Is it Time to Stop to Red Light Cameras?
State lawmakers say it is after a raid by federal agents on the Springfield offices of one of their own. Senate Transportation Committee Chair Martin Sandoval, who has worked to push through legislation that would boost the uptake of cameras that record traffic flows, is the target of the FBI probe. He has accepted financial contributions from a Chicago company that provides cameras to municipalities in Cook County that have accrued millions from tickets written to drivers for violations caught on film. Run by a former state official, SafeSpeed LLC and its principals and subsidiaries are generous donors to Sandoval’s campaign war chest.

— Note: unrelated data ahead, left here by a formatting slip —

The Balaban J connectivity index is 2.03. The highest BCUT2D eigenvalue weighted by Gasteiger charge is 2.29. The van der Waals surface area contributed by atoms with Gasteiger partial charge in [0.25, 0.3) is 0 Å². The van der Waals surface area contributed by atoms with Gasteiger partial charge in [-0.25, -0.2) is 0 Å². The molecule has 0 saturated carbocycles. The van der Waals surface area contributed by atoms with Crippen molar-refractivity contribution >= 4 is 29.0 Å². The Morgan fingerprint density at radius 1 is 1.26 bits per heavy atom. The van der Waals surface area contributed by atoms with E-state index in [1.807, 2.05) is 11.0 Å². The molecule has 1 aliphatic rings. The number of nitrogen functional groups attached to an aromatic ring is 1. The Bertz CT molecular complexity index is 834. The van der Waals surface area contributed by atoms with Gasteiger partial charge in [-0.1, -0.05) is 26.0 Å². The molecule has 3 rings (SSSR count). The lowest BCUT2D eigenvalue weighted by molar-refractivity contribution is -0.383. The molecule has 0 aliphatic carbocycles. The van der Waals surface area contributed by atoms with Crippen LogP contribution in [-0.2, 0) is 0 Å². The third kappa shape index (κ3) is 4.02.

Following similar raids on suburban government offices, the Cicero senator’s fellow Dems have added their names to bills sponsored by House Republicans to ban the cameras, which they say act as little more than cash machines for local governments. Citing safety concerns, Sandoval blocked past attempts and in 2017 lobbied the Department of Transportation for installation of SafeSpeed cameras in DuPage County. Towns and cities in 23 states use the systems and courts in Illinois and elsewhere have denied class actions filed by ticketed motorists. Earlier this year, Texas became the 11th state to ban what some lawmakers have called “tools of the devil.” In 2015, an Arizona vendor copped a plea in a Windy City contracting scam that went on for almost a decade.